In heraldry, orange is a rarely used tincture except in Catalan, South African, French municipal and American Military heraldries. As a color, Orange should be used against metals in order not to contradict the rule of tincture. Orange is obviously different from Gules (red), but also (and especially) not to be confused with tenné (or tanné), which depicts the light-brownish color of tanned leather before slowly becoming a tincture of its own, along with carnation used for the depiction of white human skin.
Orange didn't receive a hatching pattern during medieval and renaissance times, and first was granted its pattern in Arthur Charles Fox Davies' Complete guide to heraldry, where it was given the "semy of exclamation points" consisting of a semé of vertical dashes (used on their own to indicate red) and dots (used on their own to indicate yellow).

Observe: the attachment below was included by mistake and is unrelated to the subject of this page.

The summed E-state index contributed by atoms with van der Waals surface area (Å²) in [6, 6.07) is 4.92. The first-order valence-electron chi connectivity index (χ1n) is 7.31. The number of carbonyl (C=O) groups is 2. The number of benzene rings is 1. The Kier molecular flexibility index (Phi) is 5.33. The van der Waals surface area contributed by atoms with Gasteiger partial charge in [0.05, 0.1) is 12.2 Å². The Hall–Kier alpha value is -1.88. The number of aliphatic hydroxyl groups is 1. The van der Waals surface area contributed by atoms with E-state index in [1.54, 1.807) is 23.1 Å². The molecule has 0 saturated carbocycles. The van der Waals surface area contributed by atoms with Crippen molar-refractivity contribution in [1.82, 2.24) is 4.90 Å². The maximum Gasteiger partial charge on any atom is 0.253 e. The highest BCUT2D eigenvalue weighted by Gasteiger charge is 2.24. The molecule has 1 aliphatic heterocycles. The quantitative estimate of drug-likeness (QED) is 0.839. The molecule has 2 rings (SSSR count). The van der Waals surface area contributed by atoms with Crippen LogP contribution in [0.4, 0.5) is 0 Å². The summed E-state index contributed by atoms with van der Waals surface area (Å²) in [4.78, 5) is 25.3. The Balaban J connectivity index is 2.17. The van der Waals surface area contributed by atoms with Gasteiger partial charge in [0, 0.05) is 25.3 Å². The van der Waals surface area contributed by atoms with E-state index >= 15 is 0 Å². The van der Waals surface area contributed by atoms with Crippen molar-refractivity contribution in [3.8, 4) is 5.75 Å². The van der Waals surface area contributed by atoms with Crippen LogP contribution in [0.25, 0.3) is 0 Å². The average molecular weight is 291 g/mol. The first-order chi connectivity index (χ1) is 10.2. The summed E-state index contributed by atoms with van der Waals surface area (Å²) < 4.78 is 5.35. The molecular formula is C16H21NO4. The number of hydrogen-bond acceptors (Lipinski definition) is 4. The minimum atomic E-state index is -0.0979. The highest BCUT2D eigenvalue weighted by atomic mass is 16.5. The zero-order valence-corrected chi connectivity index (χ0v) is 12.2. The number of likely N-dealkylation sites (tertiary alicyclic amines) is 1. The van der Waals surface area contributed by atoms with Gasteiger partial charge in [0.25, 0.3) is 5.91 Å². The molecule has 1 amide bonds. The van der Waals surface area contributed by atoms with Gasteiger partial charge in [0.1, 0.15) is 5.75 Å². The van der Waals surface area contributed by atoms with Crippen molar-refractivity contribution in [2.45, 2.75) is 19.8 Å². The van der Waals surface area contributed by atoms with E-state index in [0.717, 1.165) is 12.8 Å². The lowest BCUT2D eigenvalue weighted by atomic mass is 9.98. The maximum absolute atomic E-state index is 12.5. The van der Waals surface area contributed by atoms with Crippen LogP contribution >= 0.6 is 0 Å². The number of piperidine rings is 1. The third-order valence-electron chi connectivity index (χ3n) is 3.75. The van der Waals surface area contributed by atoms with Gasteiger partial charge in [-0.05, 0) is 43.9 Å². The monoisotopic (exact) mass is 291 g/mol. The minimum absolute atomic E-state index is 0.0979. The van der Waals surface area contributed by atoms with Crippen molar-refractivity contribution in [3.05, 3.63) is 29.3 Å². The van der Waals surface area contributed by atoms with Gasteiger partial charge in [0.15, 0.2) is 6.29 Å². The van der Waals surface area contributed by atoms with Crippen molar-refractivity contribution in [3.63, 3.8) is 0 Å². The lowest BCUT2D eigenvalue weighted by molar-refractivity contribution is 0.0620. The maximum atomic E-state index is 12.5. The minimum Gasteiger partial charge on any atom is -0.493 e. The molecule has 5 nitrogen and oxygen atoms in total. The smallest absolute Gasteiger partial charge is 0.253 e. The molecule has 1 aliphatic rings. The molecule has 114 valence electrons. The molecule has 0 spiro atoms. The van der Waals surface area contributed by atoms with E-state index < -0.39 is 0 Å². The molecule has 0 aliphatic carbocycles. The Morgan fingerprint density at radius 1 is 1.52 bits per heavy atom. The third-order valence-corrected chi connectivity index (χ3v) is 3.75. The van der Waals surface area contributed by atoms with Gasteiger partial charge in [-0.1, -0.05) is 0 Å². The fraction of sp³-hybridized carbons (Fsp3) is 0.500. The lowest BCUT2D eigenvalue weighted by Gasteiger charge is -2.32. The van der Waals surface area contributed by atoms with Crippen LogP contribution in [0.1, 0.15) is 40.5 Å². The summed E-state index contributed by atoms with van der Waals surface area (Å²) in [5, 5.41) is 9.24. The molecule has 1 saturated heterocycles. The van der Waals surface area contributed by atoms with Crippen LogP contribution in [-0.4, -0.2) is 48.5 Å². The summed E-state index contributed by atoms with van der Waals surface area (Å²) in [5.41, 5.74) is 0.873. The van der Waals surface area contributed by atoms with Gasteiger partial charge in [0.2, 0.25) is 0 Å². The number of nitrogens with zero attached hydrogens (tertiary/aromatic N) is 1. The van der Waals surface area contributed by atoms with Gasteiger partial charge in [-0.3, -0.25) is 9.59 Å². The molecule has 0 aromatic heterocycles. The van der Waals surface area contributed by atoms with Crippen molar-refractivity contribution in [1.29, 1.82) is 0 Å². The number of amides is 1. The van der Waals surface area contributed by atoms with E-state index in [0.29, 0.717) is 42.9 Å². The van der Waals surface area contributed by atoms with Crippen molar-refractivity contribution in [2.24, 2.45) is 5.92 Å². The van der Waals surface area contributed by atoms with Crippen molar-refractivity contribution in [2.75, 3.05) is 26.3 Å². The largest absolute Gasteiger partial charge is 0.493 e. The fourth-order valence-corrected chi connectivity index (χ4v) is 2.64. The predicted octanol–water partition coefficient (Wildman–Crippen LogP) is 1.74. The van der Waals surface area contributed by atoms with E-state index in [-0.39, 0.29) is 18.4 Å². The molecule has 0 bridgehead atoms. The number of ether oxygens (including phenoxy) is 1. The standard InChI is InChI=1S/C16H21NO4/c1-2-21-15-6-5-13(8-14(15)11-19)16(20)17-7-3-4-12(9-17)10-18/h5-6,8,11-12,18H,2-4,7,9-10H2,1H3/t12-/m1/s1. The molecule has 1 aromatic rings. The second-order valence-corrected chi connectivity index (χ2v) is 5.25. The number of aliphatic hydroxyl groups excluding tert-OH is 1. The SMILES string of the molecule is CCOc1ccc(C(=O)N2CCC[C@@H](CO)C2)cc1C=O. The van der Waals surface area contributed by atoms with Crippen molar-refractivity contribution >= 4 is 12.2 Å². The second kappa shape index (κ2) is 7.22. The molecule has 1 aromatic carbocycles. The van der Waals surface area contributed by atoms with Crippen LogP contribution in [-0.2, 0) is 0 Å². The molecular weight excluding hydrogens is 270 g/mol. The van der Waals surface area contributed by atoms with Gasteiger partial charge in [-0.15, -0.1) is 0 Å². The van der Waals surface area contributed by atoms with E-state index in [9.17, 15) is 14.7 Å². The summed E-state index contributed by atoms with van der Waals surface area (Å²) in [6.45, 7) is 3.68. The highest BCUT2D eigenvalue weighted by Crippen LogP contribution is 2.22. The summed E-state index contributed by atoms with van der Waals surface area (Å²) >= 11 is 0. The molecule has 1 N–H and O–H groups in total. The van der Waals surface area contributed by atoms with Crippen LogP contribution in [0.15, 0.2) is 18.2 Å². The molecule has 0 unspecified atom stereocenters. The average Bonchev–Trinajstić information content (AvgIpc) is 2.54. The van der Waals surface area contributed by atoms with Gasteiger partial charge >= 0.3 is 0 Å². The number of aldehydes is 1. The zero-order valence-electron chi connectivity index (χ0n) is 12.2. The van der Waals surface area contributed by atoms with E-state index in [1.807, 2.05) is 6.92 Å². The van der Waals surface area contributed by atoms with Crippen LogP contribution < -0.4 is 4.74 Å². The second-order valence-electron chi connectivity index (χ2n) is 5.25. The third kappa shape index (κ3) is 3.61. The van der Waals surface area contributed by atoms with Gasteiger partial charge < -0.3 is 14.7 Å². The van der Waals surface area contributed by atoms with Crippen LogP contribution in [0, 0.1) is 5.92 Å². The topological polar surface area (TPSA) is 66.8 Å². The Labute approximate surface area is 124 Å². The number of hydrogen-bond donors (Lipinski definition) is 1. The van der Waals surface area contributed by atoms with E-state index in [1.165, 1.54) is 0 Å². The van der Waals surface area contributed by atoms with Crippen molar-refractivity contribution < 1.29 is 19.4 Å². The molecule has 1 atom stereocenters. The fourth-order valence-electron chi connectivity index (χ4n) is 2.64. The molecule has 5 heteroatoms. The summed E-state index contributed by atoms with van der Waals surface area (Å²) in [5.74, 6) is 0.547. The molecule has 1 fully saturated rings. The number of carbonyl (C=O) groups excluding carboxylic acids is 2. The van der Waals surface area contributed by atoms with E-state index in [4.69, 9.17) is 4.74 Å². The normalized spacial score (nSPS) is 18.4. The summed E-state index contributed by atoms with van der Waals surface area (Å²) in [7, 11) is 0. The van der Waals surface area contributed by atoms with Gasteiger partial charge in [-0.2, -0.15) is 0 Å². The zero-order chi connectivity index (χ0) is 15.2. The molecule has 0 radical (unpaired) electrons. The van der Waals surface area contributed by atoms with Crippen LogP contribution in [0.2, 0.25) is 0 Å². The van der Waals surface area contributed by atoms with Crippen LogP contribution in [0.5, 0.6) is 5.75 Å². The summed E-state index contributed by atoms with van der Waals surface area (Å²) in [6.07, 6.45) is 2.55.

A color used for orange in armorials should be, at first, rich and deep enough to clearly distinguish itself from both metals, Argent (white) and Or (yellow), but also from Gules (red), Tenné (light brown) and carnation (flesh-colour).
Arms of commune Lamorlaye, France.
Arms of the commune Tavel, Gard, France.
Arms of the commune Monchy-sur-Eu, France.
Arms of the commune Margny-les-Compiègne, France
Arms of Bellefontaine, France.
Arms of Le Sap, France
Coat of Arms of the republic of Armenia, bearing an escutcheon orange overall.
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